They say Change is inevitable but Growth is Intentional. I have a few new pieces for Portland Open Studios, getting them framed up this week! Please plan to visit me October 14-15 or 21-22, 2017 from 10-5. My studio is #7 on the tour in Community 1. There are several other great artists showing in our area! You can download the free app with addresses, or the paid phone app that shows 3 images per artist. Here is the link! Or you can purchase the tour book, which also includes a directory of teaching artists. Only $15. I have several available here at the studio. Here is a link for a map to my studio from points North. And this link provides a map to the studio from points South.
This week will be my first try at framing an oversized work myself (Fishing in the Dark – below.) Wish me luck! My least favorite part is placing plexiglass over the mat and painting without getting any dust or specks on it! Difficult! If anyone has any tips or tricks for this, I’m more than willing to listen.
I adore this change in the seasons and cooler, crisp fall temperatures here. My mom reminded me that each fall and spring, during the Big CLEAN, her mother would rearrange all the artwork in the house. It is amazing how changing the position of a painting lets you see it with new eyes. I’ve been doing a bit of that myself… getting ready for the Portland Open Studios tour. I think this year I will re-hang work in other rooms of my house too. I’ve had to do that unintentionally, since I robbed our powder room for the Local 14 show last weekend. I didn’t get all my paintings packed up and have to go back for them! OOPS! So I put Orchard’s Edge in the powder room instead of “Autumn Tilling.” I like how it looks!
Complex Vs. Simple
Orchard’s Edge is an homage to this fall weather, the neutrals, and subtle colors of grasses against the backdrop of a dark orchard. I have been thinking about my parents’ farm and what it will look like when the hazelnut trees are grown up. I don’t like to think about how that change will look. But I have to accept it. As a painter, it is difficult to abstract something like an orchard. I chose to represent it as the dark band at the top of the painting. The next band represents grasses, and the bottom area represents water. Attempting a banded composition like this requires an artist to find exciting ways to break up all the stripes and make each one interesting, to hold the viewers eye.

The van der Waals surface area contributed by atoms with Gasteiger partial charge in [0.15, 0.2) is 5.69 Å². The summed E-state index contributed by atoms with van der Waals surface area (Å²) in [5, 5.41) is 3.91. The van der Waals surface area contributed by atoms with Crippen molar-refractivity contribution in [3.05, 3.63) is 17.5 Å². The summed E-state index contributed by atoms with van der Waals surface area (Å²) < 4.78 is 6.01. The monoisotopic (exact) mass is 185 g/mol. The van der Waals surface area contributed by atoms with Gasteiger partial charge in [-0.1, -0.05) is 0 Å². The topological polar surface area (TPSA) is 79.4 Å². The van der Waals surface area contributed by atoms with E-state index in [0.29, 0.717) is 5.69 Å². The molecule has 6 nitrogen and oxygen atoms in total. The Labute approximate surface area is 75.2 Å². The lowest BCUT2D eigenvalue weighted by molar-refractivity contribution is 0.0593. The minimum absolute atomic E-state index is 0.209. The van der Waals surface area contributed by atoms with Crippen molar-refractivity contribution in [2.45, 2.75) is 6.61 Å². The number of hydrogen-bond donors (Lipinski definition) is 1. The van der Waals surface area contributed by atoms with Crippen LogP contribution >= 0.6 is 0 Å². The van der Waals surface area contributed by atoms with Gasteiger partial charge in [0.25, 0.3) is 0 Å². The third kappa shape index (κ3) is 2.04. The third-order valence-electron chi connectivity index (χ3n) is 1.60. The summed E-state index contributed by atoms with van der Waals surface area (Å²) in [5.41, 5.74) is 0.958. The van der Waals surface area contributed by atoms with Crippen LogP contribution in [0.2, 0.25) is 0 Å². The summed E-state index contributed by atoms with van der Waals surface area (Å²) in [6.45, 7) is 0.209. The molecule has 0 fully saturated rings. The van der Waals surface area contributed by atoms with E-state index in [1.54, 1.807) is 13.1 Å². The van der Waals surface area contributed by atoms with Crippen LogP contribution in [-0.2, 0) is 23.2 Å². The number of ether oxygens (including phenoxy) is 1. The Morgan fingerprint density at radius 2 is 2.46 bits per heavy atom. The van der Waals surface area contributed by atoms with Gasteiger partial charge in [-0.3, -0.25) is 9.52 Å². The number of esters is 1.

I have been finding that many viewers prefer a calmer composition like this to the more complicated, active compositions of a painting like “Seismic Shift.” Just like some people prefer seafood and others prefer steak… What is your preference? Do you prefer simple or complex paintings? Leave me a comment.
“Beauty is the only thing that time cannot harm. Philosophies fall away like sand, creeds follow one another, but what is beautiful is a joy for all seasons, a possession for all eternity.”
Join me for two weekends of Open Studio, in my beautiful Oregon City studio:
October 8th & 9th and October 15th & 16th, 2016, 10 am – 5 pm each day.
The tour is organized by neighborhood, and our own Community 8 boasts some creative and beautiful artwork. I love the fact that you can find paintings, drawings, photography, jewelry, sculpture and ceramics on this tour. Something for everyone.
Artists will be demonstrating their techniques and available to answer questions about their artwork. It is a great opportunity to meet the creators in your community, listen to them speak and see their latest body of work. I always love the opportunity to peek behind the scenes where the creation takes place. (more…)
You’ll notice that I’ve been hard at work creating new artwork to share, spiffing up the studio and getting organized. My wonderful neighbor, Carrie Moore, will also be participating. Click this link to view all of the other participants in Portland Open Studios on their website, or visit any New Seasons Market to pick up the printed guide.
Gateway Studios will also have extra copies of the Tour Guide. If you have a smartphone, you can download the app for previews, links and an interactive map. Additionally, any high school or college students can to to Gateway Studios to pick up a Tour Guide for FREE.